Send to

Choose Destination
See comment in PubMed Commons below
Comp Biochem Physiol A Mol Integr Physiol. 2007 Apr;146(4):601-20. Epub 2006 Mar 12.

Mode of action of natural and synthetic drugs against Trypanosoma cruzi and their interaction with the mammalian host.

Author information

  • 1Instituto de Ciencias Biomédicas, Facultad de Medicina, Universidad de Chile, P.O. Box 70000, Santiago 7, Santiago, Chile.


Current knowledge of the biochemistry of Trypanosoma cruzi has led to the development of new drugs and the understanding of their mode of action. Some trypanocidal drugs such as nifurtimox and benznidazole act through free radical generation during their metabolism. T. cruzi is very susceptible to the cell damage induced by these metabolites because enzymes scavenging free radicals are absent or have very low activities in the parasite. Another potential target is the biosynthetic pathway of glutathione and trypanothione, the low molecular weight thiol found exclusively in trypanosomatids. These thiols scavenge free radicals and participate in the conjugation and detoxication of numerous drugs. Inhibition of this key pathway could render the parasite much more susceptible to the toxic action of drugs such as nifurtimox and benznidazole without affecting the host significantly. Other drugs such as allopurinol and purine analogs inhibit purine transport in T. cruzi, which cannot synthesize purines de novo. Nitroimidazole derivatives such as itraconazole inhibit sterol metabolism. The parasite's respiratory chain is another potential therapeutic target because of its many differences with the host enzyme complexes. The pharmacological modulation of the host's immune response against T. cruzi infection as a possible chemotherapeutic target is discussed. A large set of chemicals of plant origin and a few animal metabolites active against T. cruzi are enumerated and their likely modes of action are briefly discussed.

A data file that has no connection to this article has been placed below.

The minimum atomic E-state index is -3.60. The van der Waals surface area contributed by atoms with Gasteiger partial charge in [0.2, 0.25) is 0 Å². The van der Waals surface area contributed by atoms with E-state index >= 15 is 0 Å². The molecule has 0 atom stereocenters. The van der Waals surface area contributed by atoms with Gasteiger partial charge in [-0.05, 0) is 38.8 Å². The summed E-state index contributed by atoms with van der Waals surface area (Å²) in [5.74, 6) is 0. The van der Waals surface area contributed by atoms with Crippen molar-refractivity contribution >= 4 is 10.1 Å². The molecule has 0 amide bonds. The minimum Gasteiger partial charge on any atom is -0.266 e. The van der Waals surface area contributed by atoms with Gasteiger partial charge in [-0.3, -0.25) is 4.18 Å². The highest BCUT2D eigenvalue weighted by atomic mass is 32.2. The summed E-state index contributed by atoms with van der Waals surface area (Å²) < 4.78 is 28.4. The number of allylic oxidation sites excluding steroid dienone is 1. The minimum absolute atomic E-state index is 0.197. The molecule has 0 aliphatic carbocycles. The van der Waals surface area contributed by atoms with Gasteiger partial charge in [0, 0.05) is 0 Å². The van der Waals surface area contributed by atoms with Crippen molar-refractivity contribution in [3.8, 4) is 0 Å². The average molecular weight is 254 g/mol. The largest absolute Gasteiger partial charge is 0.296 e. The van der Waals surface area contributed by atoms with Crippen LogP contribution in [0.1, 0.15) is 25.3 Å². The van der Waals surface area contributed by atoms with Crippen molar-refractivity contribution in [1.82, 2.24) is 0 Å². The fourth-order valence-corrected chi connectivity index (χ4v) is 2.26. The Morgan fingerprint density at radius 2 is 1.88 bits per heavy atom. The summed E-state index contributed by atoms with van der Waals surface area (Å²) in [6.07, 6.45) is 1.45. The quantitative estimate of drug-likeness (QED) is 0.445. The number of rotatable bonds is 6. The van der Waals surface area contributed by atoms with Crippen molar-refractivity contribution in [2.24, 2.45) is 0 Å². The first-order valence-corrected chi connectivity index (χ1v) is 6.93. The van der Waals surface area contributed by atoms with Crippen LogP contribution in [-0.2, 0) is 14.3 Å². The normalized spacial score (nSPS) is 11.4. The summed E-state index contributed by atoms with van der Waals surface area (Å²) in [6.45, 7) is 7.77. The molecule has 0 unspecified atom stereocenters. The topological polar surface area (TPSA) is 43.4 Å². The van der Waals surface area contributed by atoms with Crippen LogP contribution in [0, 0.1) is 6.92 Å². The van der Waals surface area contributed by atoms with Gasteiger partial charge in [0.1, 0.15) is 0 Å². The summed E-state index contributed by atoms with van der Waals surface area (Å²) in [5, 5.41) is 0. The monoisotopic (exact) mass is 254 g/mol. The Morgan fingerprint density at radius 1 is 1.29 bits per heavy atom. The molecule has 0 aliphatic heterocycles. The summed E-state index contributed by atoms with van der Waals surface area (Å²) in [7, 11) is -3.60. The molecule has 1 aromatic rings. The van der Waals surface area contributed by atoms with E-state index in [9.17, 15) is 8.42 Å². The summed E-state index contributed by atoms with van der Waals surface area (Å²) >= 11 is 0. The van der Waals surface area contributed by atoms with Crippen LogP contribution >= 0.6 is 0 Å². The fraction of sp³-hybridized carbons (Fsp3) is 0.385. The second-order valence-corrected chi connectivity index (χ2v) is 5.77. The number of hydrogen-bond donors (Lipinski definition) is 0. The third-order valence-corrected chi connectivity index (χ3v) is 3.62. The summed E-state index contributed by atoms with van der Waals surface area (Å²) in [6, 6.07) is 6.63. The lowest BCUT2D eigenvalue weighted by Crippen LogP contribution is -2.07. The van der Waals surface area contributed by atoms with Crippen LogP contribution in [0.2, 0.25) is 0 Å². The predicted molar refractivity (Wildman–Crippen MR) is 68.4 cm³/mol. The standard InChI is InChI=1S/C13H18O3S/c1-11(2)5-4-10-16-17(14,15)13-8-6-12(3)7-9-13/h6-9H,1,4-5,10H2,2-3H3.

[PubMed - indexed for MEDLINE]
PubMed Commons home

PubMed Commons

How to join PubMed Commons

    Supplemental Content

    Full text links

    Icon for Elsevier Science
    Loading ...
    Support Center